If a child had PIAT scores in both 1986 and 1988, as would occur if the child had reached age five by 1986, the 1986 score, at the younger age, was used.
The PIAT and PPVT scores are age-standardized against a population norm of 100 with standard deviations based on historical population data.(6) Based on the mean scores, there is a tendency for first-born children to outperform their second-born siblings in all three tests.
In the PIAT sample, of the 404 mothers, 40 increased schooling by one year, 15 by two years, and two by three years.
Table 3 reports the effects of the two schooling variables, attainment at birth and enrollment in the first three years of the child's life, on PIAT and PPVT test scores for alternative assumptions about the covariance structure of endowments and inputs, the endowment variances, the ratios of the endowment variances to total test score variances, and the correlations between the idiosyncratic errors for the math and reading test scores.(7) Tables 4 and 5, discussed below, report the other production function parameters and endowment-input correlations, respectively.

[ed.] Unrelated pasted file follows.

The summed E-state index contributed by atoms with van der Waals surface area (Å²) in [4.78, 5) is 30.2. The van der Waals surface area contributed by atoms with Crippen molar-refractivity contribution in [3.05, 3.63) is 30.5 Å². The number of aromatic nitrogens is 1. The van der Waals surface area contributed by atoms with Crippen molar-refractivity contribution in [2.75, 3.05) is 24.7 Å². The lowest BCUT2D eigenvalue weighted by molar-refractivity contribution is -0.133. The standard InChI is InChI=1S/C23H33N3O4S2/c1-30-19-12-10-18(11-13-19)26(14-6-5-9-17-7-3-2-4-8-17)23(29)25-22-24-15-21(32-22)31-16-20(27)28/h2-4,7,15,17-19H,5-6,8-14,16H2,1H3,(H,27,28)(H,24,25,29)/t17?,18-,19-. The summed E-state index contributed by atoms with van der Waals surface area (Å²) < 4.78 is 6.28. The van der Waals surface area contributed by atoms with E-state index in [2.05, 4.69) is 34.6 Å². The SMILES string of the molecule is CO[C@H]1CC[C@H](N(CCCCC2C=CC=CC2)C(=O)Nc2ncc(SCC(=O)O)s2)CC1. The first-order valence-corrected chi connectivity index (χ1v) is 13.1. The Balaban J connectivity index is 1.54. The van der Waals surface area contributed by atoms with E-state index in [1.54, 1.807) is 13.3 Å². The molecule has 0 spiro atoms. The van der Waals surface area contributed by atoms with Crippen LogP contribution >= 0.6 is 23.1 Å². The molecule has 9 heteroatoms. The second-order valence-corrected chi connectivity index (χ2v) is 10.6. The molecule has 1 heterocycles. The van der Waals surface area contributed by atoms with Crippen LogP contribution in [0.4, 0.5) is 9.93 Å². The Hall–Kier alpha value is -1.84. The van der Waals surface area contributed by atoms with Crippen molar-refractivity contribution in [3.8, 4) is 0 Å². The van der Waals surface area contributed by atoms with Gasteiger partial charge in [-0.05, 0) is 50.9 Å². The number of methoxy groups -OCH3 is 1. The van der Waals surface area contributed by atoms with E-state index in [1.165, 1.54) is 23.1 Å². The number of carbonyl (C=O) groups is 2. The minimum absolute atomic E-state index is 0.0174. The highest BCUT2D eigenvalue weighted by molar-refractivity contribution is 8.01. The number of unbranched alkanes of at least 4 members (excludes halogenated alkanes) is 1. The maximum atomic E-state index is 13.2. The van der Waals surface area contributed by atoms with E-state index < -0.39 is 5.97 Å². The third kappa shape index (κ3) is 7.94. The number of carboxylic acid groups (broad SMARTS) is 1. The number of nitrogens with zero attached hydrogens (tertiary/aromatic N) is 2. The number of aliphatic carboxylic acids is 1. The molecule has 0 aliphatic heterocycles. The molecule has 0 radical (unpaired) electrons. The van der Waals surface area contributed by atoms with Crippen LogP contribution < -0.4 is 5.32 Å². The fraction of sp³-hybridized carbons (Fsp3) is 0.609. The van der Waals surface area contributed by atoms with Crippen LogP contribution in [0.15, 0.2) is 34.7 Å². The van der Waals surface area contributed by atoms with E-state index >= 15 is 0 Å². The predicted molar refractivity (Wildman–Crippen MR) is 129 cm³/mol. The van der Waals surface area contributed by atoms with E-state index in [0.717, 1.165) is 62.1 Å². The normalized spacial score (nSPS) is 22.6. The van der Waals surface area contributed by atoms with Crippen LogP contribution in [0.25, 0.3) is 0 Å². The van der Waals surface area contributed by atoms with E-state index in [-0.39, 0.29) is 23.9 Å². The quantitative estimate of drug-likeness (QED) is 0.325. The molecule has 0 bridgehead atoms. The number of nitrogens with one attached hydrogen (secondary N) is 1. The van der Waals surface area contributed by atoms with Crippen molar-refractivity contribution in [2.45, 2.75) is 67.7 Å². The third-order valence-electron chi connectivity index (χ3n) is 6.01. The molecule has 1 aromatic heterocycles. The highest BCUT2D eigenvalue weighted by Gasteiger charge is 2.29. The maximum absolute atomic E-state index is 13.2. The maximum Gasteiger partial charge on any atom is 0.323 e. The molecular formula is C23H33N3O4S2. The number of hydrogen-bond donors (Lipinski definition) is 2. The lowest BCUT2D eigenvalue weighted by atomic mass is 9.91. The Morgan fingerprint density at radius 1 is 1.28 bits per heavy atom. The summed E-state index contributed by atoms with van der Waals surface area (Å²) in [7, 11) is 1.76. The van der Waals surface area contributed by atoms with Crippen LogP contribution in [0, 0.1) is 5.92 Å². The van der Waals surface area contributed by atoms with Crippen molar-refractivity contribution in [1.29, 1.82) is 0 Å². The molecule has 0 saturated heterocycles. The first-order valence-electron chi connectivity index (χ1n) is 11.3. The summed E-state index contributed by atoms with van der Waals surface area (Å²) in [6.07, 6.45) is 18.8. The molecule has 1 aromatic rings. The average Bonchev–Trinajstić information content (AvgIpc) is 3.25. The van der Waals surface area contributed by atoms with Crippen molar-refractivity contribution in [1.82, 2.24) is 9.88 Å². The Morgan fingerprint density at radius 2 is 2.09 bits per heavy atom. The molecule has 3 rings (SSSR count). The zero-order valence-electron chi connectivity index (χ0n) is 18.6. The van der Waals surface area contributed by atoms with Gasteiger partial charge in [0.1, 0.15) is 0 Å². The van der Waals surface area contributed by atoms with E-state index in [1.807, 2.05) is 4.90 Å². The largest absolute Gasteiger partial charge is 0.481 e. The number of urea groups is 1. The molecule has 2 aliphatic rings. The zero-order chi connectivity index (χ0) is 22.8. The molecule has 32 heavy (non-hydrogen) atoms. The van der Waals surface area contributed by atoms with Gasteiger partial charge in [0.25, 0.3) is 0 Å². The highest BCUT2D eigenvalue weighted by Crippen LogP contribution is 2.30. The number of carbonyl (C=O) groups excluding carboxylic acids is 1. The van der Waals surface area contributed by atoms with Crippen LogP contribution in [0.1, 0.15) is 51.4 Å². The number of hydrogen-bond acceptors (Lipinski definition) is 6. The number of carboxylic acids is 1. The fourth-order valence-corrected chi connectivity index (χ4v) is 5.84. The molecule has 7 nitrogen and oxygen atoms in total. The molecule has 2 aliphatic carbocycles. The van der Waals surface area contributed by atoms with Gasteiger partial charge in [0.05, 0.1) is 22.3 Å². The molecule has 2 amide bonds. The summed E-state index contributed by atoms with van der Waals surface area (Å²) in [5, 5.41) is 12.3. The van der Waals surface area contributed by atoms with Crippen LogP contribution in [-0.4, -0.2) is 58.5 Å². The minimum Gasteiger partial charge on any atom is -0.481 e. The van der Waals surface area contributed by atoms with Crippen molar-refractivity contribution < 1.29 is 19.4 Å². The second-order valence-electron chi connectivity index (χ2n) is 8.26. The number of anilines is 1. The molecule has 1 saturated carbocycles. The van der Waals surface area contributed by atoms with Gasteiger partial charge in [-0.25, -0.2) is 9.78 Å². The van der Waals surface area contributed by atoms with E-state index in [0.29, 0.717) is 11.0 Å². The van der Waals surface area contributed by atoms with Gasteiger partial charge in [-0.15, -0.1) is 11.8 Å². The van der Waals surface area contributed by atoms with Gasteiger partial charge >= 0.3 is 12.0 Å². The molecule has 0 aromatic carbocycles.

We began with the assumption that the math and reading PIAT scores measure different human capital attributes.
Adding these inputs reduces the impact of both schooling attainment at birth and post-birth enrollment on the PIAT and PPVT scores, but the magnitudes of the reductions are small in all cases.
Unlike the GLS results for the PIAT scores with AFQT used as a proxy for the endowment of the mother, controlling "perfectly" for the mother-specific endowment by using only within-mother variation actually increases, by 61 percent, the schooling attainment coefficient relative to that obtained using GLS without the AFQT control in Column 2, while leaving the school enrollment effect at the same level, although with reduced precision.
Chi-square tests of that restriction for both the PIAT system and for the PPVT, reported in Table 3, reject the GLS specification.
Based on the within-mother specification, the common mother-specific endowment accounts for 30 percent of the PIAT math score variance, 32 percent of the PIAT reading score variance, and 35 percent of PPVT variance, based on the respective predicted total test score variances of first-born children.
Among the prenatal behaviors, smoking more than one pack a day reduces the PIAT scores by four points and the PPVT by almost three points, although for the PPVT the standard error is as large as the coefficient.
The effect is also quite small quantitatively, the largest estimates implying a one point increase in the PIAT scores for each one pound increase in birthweight.
Although the PIAT scores decline with maternal work (within-mother) the PPVT score is estimated to increase.